Passed up

It's about 6 p.m. on the Thursday before the Dallas Cowboys are to fly to Philadelphia to be humiliated by the despised Eagles. Most of Jason Garrett's teammates are at home or doing some radio call-in show or grabbing dinner with the wife and kids. Or maybe they're out getting baptized with Deion and Emmitt--baptism being the hot new fad among Cowboys, having replaced whoring and doping as favorite off-the-field pursuits.

Garrett, having spent a whole day watching game film and learning the plays for a contest in which he will not see a single snap, also has a little free time this evening, so he does what any Dallas Cowboy does when he's not playing football or finding God. He calls a newspaper reporter to volunteer better responses to questions he already answered seven hours earlier.

"Hey, it's Jason Garrett," the 31-year-old quarterback begins, his voice cheerful and friendly. "You know those questions you asked earlier? Well, I didn't give them enough thought."

Man, sometimes it's just easy to like Jason Garrett for what he's not, especially on a team filled with players who treat outsiders as though they're the enemy, who answer reporters' questions with threats and boasts. Players who consider themselves above reproach--and, too often, the game itself.

Garrett, now in his fifth year with the Cowboys, has never been like that. He talks constantly about his "love" for the game, about his "joy" at being able to throw a football, about how much of a "thrill" it is to suit up for a game every fall Sunday. He's a walking grin, an exuberant cliche--one of those guys who's just happy to be here and do whatever I can to get us to the playoffs and thrilled to be playing behind the greatest quarterback in the league and waiting for my opportunity whenever it comes. And so on.

Garrett means every single word of it. He is indeed happy to be playing for the Dallas Cowboys--as he should be, being one of the rare players from Princeton (hell, the whole Ivy League) to make a career in the NFL. He's happy to have a job where he gets to be around great football players--as he should be, having been cut from the New Orleans Saints' developmental squad before the beginning of the 1990 season.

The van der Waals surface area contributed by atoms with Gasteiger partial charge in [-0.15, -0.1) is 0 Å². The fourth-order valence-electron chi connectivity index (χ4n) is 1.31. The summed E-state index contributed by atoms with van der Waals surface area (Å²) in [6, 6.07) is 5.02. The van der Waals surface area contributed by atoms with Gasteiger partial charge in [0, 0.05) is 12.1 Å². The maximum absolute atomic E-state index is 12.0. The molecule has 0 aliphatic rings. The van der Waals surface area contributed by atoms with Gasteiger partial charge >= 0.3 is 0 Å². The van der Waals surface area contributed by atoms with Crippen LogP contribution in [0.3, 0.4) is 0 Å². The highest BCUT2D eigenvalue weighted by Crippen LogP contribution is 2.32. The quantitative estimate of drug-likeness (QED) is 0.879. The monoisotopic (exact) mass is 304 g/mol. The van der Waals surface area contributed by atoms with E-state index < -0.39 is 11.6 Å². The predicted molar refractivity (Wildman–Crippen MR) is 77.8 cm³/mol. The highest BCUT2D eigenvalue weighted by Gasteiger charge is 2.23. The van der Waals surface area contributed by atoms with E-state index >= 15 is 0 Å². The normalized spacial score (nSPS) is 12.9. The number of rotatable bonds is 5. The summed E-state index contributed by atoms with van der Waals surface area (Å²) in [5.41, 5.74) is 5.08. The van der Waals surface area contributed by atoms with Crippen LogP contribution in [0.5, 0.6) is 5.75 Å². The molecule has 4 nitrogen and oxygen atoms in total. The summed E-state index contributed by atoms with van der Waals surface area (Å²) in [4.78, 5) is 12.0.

And he's happy to have a job that allows him the possibility of playing in the NFL--as he should be, having once played for both the World Football League (before a shoulder injury, he started for the San Antonio Express) and the Canadian Football League (with the Ottawa RoughRiders).

With a resume like that, playing behind Troy Aikman and 17-year journeyman Wade Wilson is indeed the greatest job in professional sports. During each game, Garrett takes the plays from offensive coordinator Ernie Zampese, relays them to Aikman, then lets them unfold without ever bearing the responsibility for the outcome. He never wins, yet he also never loses.

Garrett has three Super Bowl rings, though he has played in only 13 NFL games his entire career--and even then, he has started a mere two, both of which he won. For his work, Garrett takes home about $300,000 a year, or less than what Aikman makes per game.

"It's a tremendous amount of fun to be a quarterback and throw a football and be part of all this," he says, his eyes wide and his grin broad. "For me to have any gripes would, as my daughter says, fly in the face of what I do for a living."

But, quite possibly, Garrett also has the most frustrating job in the world, especially for a man who's held it for five years now--and has proven almost every time he's touched the ball that he deserves far better than the role of an understudy waiting for the leading man to trip over the stage lights.